YouTube ordered to cough up $170M settlement over COPPA infraction

YouTube ordered to cough up $170M settlement over COPPA infraction

Last week, the Federal Trade Commission (FTC) announced that it has required Google and YouTube to pay a settlement fee totaling $170 million after its video-sharing platform was found violating the Children’s Online Privacy Protection Act (COPPA). The complaint was filed by the FTC and the New York Attorney General, with the former set to receive the penalty amounting to $136 million and the latter $34 million.

According to the FTC’s press release, this penalty “is by far the largest amount the FTC has ever obtained in a COPPA case since Congress enacted the law in 1998.”

Note that the complaint doesn’t involve the YouTube Kids app, a YouTube service dedicated to showcasing child-directed content only. Although the app still displays ads, albeit to a limited degree, it doesn’t track child data for this purpose.

This win over Google and YouTube follows on the heels of several complaints filed by the FTC in 2019 aiming to protect children’s privacy online. In May, three dating apps were removed from both the Apple and Google market places after the FTC alleged that the apps allowed 12-year-old kids to access them., a dress-up game website, agreed to settle charges in April after the FTC filed a complaint, alleging that the operators of the website failed to ask for parental consent when collecting data from children under 13.

In a similar case in February, the FTC reached a settlement with, now popularly known as TikTok, after its operators were found to collect data of young children, which includes their full names, email addresses, and other personally identifiable information (PII) without their parents’ consent.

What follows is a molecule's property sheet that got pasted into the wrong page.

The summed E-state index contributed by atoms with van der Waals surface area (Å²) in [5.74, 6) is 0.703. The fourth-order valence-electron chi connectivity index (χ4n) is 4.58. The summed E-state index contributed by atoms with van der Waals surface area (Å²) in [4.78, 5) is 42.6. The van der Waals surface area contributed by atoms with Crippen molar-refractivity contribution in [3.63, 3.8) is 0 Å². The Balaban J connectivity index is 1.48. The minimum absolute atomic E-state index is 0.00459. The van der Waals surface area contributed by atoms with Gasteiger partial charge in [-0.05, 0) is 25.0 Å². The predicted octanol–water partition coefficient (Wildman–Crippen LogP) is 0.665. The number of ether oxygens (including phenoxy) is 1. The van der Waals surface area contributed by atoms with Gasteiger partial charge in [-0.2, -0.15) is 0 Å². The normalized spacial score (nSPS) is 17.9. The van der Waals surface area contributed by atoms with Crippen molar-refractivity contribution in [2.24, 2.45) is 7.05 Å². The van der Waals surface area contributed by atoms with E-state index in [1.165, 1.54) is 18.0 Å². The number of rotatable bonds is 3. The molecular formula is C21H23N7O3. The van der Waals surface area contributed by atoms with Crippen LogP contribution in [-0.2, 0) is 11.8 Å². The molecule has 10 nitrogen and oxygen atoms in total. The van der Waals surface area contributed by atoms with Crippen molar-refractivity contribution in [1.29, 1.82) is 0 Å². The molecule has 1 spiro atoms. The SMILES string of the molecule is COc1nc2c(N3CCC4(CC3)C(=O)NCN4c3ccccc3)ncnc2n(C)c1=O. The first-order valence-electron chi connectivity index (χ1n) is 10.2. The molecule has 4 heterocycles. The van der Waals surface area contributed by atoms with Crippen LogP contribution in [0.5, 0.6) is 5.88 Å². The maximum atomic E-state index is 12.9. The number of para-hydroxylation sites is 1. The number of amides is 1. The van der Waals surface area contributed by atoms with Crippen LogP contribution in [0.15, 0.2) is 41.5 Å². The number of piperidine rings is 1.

A summary of YouTube’s violation

Since its inception, YouTube has touted itself as a video-sharing platform for general audience content. It was created for adults and not intended for children under 13 years of age.

Through the years, however, YouTube has become a constant companion of young children. In fact, according to market research company, Smarty Pants, YouTube is recognized as the most beloved brand among US kids aged 6–12 years old for four straight years since 2016. [1][2][3][4]

It’s also exceedingly difficult to defend the argument that “YouTube is not for children” when a sizable amount of child-directed content is already present—and continues to grow and rake in billions of views—on the platform.

YouTube’s business model is dependent on collecting personal information and persistent identifiers (i.e., cookies) from users for behavioral or personalized advertising. Child-directed channel owners who chose to monetize their content allowed YouTube to collect data of their target audience: children under 13, the age group YouTube said it wasn’t built for.

It’s easy to assume that YouTube may not have the means to know which data belongs to which age group, else they would have acted on it. However, according to the complaint [PDF], YouTube did know that they were collecting data from children.

More surprising, even, is the fact that Google used YouTube’s brand popularity among young kids as part of their marketing tactic, selling themselves to manufacturers and brands of child-centric products and services as “the new Saturday Morning Cartoons” among others.